Google Ads Pushes 'Phrase' Or 'Broad' Matches Vs. Simple Keywords

Google is taking steps to improve the predictability of how keywords match, especially when multiple keywords are eligible to match the query.

A phrase-match or a broad-match keyword that is identical to a query when it is eligible to match is the most preferred, Walter Vulej, product manager at Google Ads, wrote in a blog post on Thursday.

For example, when someone searches for “sushi delivery near me,” marketers can use the broad-match keywords “sushi delivery” and “sushi delivery near me.” Prior to this change, both keywords would have been eligible. Now, the keyword “sushi delivery near me” is preferred because it is identical to the search term.

The change follows a similar move made earlier this year when Google announced that it preferred marketers use an exact-match keyword that was identical to a query.

Sometimes a search is not identical to any keywords being used by the marketer.

Previously, when this occurred and the marketer had multiple keywords that were eligible to match and none were identical to the search, Google Ad Rank would determine the keyword served.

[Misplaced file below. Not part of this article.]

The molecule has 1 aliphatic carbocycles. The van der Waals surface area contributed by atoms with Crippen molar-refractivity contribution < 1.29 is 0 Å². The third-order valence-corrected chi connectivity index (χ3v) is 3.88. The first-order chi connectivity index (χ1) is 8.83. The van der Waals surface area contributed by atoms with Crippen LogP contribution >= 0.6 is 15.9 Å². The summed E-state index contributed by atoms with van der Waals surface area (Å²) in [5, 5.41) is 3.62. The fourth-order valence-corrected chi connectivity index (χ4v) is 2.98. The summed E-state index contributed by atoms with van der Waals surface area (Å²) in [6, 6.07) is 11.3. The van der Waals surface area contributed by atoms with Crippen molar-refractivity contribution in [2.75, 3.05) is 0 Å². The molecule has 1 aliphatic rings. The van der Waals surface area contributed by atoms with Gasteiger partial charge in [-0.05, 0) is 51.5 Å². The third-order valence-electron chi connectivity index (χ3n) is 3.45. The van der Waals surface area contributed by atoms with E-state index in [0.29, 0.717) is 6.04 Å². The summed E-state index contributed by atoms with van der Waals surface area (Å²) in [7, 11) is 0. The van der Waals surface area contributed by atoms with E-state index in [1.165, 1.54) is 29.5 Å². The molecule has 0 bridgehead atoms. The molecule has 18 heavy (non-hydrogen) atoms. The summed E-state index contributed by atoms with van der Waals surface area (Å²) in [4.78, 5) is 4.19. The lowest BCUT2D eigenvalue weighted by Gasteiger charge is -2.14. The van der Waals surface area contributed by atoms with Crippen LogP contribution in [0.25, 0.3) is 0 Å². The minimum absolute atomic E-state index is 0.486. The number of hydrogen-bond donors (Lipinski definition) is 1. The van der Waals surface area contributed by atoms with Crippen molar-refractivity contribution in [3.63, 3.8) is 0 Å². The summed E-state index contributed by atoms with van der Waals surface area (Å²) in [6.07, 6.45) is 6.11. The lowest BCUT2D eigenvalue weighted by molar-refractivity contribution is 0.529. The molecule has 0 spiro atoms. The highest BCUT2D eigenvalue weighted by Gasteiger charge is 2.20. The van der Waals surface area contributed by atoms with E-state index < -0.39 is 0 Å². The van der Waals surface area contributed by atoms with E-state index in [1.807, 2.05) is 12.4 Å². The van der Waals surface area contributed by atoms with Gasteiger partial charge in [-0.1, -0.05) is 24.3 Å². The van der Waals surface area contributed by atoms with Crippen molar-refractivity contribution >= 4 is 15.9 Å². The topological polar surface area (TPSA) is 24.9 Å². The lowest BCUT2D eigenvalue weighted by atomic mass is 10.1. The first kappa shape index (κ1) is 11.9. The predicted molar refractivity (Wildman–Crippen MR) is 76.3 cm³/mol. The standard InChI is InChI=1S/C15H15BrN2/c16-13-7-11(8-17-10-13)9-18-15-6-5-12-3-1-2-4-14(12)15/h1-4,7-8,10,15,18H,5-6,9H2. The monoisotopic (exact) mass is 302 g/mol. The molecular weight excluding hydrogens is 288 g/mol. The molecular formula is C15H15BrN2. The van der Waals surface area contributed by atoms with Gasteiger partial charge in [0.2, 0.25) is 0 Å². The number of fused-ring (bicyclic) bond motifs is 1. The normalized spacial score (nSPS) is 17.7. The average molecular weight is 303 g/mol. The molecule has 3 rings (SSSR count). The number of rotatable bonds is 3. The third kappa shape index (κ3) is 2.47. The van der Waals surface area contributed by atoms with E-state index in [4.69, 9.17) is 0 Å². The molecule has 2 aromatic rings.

Now, Google says it considers relevance signals in addition to Ad Rank when determining the keyword selected.

Relevance is determined by looking at the meaning of the search term, the meaning of all the keywords in the ad group, and the landing pages within the ad group, according to Google.

The changes, along with an improved understanding of search intent and more predictability in how keywords match, aim to provide additional controls.

Google has also explained that the language capabilities of BERT, abbreviated for Bidirectional Encoder Representations from Transformers, are now being used to understand the intent of queries, as well as being used to match them to keywords.

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